Should one write ♯ or ♭?



Asked by: Pete Juley

Is it B sharp or C flat?






And c flat and if it's in a major. Key then we just use the flats or the sharps from the key signature when we have minor keys then we do this thing about raising the seventh note or semitone.

Is it a# or B flat?

A# (“A sharp”) and Bb (“B flat”) are the same note. enharmonic.

Should I use sharps or flats for accidentals?

When you have sharps in the key signature, you’ll most likely use sharps as accidentals. You’ll choose your accidental depending on where you want to move afterwards. The case usually is sharp when you move up, flat when you move down.

How do you notate flats and sharps?

The order of sharps is F – C – G – D – A – E – B , often remembered by a mnemonic. One common mnemonic for the order of sharps is “Fast Cars Go Dangerously Around Every Bend.” The order of flats is B – E – A – D – G – C – F .

Why do people say B flat instead of a sharp?





But if the function of the note at a particular point in the piece is as the third note in the Gm scale, you can only write it B♭ and not A♯. A♯ means something completely different. It’s the musical equivalent of “hear” versus “here”. Just because they are homophonic doesn’t mean they are the same word.

Is B# same as C?

B# is a white key on the piano. Another name for B# is C, which has the same note pitch / sound, which means that the two note names are enharmonic to each other. It is called sharp because it is 1 half-tone(s) / semitone(s) up from the white note after which is is named – note B.

Is BB the same as B-flat?

It is called flat because it is 1 half-tone(s) / semitone(s) down from the white note after which is is named – note B. The next note up from Bb is B. Or put another way, B is 1 half-tone / semitone higher than Bb.

How do you write B-flat major?

So after b-flat comes C then D and next is our E flat. So even though the key signature. Shows the flat is up here all E's are flat. Even if they're down here.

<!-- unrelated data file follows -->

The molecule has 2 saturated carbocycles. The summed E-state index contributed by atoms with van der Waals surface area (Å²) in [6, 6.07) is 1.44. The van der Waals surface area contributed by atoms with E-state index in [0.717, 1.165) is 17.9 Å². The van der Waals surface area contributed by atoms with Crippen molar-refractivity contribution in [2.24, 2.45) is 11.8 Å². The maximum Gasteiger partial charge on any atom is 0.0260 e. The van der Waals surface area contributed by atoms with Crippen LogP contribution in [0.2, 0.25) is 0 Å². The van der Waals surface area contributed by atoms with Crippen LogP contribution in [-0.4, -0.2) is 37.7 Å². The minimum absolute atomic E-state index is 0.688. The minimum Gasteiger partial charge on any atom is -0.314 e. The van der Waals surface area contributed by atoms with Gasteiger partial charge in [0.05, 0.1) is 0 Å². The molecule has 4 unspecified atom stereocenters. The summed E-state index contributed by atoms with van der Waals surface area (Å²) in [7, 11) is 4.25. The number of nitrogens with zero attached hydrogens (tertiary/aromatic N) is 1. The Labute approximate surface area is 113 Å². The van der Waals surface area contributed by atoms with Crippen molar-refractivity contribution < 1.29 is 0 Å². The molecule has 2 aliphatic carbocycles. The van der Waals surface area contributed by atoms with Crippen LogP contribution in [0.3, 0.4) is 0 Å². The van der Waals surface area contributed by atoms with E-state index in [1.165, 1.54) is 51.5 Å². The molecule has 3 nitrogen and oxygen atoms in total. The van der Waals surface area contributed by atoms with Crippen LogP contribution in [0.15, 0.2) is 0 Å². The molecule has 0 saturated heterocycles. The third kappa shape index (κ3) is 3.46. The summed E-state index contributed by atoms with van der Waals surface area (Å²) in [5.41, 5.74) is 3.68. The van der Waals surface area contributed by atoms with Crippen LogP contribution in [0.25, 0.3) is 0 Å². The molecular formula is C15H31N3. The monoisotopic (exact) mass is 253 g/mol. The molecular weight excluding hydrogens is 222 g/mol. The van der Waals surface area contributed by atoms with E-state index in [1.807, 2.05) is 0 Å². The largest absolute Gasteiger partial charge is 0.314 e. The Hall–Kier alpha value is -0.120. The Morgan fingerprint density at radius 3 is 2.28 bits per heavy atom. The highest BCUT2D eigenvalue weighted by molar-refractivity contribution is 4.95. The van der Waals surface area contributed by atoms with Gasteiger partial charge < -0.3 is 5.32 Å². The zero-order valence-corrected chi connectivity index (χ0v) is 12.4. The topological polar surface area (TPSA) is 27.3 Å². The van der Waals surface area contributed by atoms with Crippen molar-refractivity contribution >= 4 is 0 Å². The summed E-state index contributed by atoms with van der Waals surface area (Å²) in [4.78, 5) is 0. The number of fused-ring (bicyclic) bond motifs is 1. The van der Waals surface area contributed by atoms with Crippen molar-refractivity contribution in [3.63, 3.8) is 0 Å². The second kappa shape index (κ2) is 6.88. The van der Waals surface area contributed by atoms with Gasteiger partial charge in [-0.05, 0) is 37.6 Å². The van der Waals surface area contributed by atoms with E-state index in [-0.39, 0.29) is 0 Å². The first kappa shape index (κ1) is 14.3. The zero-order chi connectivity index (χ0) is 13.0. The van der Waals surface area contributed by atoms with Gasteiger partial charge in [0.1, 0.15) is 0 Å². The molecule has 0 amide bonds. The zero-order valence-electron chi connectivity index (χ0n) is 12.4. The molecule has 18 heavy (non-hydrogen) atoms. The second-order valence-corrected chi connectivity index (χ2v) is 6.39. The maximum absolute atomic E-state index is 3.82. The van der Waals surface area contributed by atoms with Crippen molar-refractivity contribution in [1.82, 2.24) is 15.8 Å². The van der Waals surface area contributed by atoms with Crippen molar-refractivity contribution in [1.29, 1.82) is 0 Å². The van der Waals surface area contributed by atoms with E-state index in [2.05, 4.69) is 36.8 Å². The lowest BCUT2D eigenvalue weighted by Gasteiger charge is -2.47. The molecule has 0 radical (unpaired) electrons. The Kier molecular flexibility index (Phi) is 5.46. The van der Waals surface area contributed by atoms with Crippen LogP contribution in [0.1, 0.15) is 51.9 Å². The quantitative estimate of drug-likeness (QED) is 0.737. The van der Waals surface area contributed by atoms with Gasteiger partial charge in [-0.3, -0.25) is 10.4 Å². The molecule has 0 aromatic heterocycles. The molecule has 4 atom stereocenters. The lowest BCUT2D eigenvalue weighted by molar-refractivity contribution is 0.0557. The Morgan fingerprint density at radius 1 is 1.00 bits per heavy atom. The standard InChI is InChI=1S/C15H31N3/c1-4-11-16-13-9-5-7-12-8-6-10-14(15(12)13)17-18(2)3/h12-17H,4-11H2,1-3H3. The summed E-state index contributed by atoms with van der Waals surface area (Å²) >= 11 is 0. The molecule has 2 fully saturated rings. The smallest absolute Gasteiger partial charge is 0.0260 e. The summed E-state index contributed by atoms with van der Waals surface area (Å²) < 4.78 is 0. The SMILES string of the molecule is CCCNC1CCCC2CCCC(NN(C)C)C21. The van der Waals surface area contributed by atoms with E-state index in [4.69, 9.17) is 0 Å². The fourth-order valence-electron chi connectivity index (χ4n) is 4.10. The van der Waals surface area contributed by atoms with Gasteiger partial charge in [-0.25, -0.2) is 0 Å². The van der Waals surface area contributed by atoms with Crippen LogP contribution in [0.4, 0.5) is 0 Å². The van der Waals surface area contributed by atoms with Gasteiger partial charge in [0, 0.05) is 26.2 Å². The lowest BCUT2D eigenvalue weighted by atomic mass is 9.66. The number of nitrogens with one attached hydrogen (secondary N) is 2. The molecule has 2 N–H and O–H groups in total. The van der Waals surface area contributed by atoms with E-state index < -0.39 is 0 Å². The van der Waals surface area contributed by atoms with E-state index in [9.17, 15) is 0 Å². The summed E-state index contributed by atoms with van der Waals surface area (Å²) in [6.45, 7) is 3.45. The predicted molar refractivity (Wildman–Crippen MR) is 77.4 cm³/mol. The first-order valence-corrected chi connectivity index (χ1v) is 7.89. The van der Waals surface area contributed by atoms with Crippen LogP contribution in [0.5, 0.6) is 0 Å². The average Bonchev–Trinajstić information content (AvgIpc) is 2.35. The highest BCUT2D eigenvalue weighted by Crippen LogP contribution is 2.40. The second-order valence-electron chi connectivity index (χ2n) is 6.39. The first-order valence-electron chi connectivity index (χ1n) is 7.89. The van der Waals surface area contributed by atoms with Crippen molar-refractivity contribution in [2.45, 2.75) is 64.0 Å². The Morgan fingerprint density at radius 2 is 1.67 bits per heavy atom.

Does B-flat exist?

A flat is a halftone that is lower in pitch. So, in between A and B, there is an A-sharp, also known as a B-flat. Thus, in music, the twelve notes are A, A#, B, C, C#, D, D#, E, F, G, and G#.



Is D# the same as E flat?

Between D and E is a half-tone that can be called D sharp or E flat. These two notes are acoustically the same.

Does E# exist?

Replies (34) Yes, an E# is the same as an F natural. Sorry if this sounds obvious, but: a sharp raises the pitch 1/2 step, and a flat lowers it 1/2 step. Any note can be sharped or flatted.

Are E# and F the same?

E# And F DON’T Share The Same Staff Position



So, while F might sound like E# when played and the former used to substitute the latter for ordinary purposes, E# and F are entirely two different notes and this is because both notes cannot be written on the same staff position.



Is E# a note?

E# is a white key on the piano. Another name for E# is F, which has the same note pitch / sound, which means that the two note names are enharmonic to each other. It is called sharp because it is 1 half-tone(s) / semitone(s) up from the white note after which is is named – note E.

Can you play E Sharp?

Yes it's true that black keys are always named using the word sharp or flat.

Does F flat exist?

Fb is a white key on the piano. Another name for Fb is E, which has the same note pitch / sound, which means that the two note names are enharmonic to each other. It is called flat because it is 1 half-tone(s) / semitone(s) down from the white note after which is is named – note F. The next note up from Fb is F.

Does AC flat exist?

Its key signature has seven flats. Its relative minor is A-flat minor (or enharmonically G-sharp minor), and its parallel minor is C-flat minor, usually replaced by B minor, since C-flat minor’s three double-flats make it impractical to use.



C-flat major.



Enharmonic B major
Component pitches
C♭, D♭, E♭, F♭, G♭, A♭, B♭